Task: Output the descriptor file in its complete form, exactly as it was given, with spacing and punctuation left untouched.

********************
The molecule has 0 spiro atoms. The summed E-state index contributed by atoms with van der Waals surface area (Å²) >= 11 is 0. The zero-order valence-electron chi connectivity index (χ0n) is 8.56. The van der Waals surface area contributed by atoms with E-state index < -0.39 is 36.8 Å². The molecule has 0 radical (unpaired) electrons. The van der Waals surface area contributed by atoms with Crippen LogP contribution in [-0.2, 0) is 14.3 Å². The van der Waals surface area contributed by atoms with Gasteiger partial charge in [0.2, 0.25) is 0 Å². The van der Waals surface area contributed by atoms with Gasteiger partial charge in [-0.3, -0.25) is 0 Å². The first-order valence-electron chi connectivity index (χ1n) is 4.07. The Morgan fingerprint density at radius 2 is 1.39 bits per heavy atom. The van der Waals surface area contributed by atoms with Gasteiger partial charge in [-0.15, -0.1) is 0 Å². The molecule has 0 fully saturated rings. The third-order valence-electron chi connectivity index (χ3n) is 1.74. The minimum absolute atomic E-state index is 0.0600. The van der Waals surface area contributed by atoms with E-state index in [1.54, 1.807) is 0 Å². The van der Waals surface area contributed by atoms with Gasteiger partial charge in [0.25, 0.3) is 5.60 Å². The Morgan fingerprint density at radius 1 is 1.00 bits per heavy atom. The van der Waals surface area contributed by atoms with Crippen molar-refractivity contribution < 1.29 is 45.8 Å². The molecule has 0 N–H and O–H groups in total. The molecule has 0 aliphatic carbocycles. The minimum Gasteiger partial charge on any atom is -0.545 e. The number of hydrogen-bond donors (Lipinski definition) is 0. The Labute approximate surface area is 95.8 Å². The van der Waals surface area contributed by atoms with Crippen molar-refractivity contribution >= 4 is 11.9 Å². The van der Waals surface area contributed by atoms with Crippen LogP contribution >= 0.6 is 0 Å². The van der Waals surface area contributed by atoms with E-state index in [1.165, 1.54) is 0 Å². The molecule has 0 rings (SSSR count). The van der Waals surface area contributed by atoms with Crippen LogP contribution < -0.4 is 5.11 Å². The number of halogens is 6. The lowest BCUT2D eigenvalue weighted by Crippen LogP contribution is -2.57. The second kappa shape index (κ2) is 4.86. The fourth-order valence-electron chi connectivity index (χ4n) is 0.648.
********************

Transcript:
The molecule has 0 spiro atoms. The summed E-state index contributed by atoms with van der Waals surface area (Å²) >= 11 is 0. The zero-order valence-electron chi connectivity index (χ0n) is 8.56. The van der Waals surface area contributed by atoms with E-state index < -0.39 is 36.8 Å². The molecule has 0 radical (unpaired) electrons. The van der Waals surface area contributed by atoms with Crippen LogP contribution in [-0.2, 0) is 14.3 Å². The van der Waals surface area contributed by atoms with Gasteiger partial charge in [0.2, 0.25) is 0 Å². The van der Waals surface area contributed by atoms with Gasteiger partial charge in [-0.3, -0.25) is 0 Å². The first-order valence-electron chi connectivity index (χ1n) is 4.07. The Morgan fingerprint density at radius 2 is 1.39 bits per heavy atom. The van der Waals surface area contributed by atoms with Gasteiger partial charge in [-0.15, -0.1) is 0 Å². The molecule has 0 fully saturated rings. The third-order valence-electron chi connectivity index (χ3n) is 1.74. The minimum absolute atomic E-state index is 0.0600. The van der Waals surface area contributed by atoms with E-state index in [1.54, 1.807) is 0 Å². The van der Waals surface area contributed by atoms with Gasteiger partial charge in [0.25, 0.3) is 5.60 Å². The Morgan fingerprint density at radius 1 is 1.00 bits per heavy atom. The van der Waals surface area contributed by atoms with Crippen molar-refractivity contribution < 1.29 is 45.8 Å². The molecule has 0 N–H and O–H groups in total. The molecule has 0 aliphatic carbocycles. The minimum Gasteiger partial charge on any atom is -0.545 e. The number of hydrogen-bond donors (Lipinski definition) is 0. The Labute approximate surface area is 95.8 Å². The van der Waals surface area contributed by atoms with Crippen molar-refractivity contribution >= 4 is 11.9 Å². The van der Waals surface area contributed by atoms with Crippen LogP contribution >= 0.6 is 0 Å². The van der Waals surface area contributed by atoms with E-state index in [1.165, 1.54) is 0 Å². The molecule has 0 rings (SSSR count). The van der Waals surface area contributed by atoms with Crippen LogP contribution < -0.4 is 5.11 Å². The number of halogens is 6. The lowest BCUT2D eigenvalue weighted by Crippen LogP contribution is -2.57. The second kappa shape index (κ2) is 4.86. The fourth-order valence-electron chi connectivity index (χ4n) is 0.648.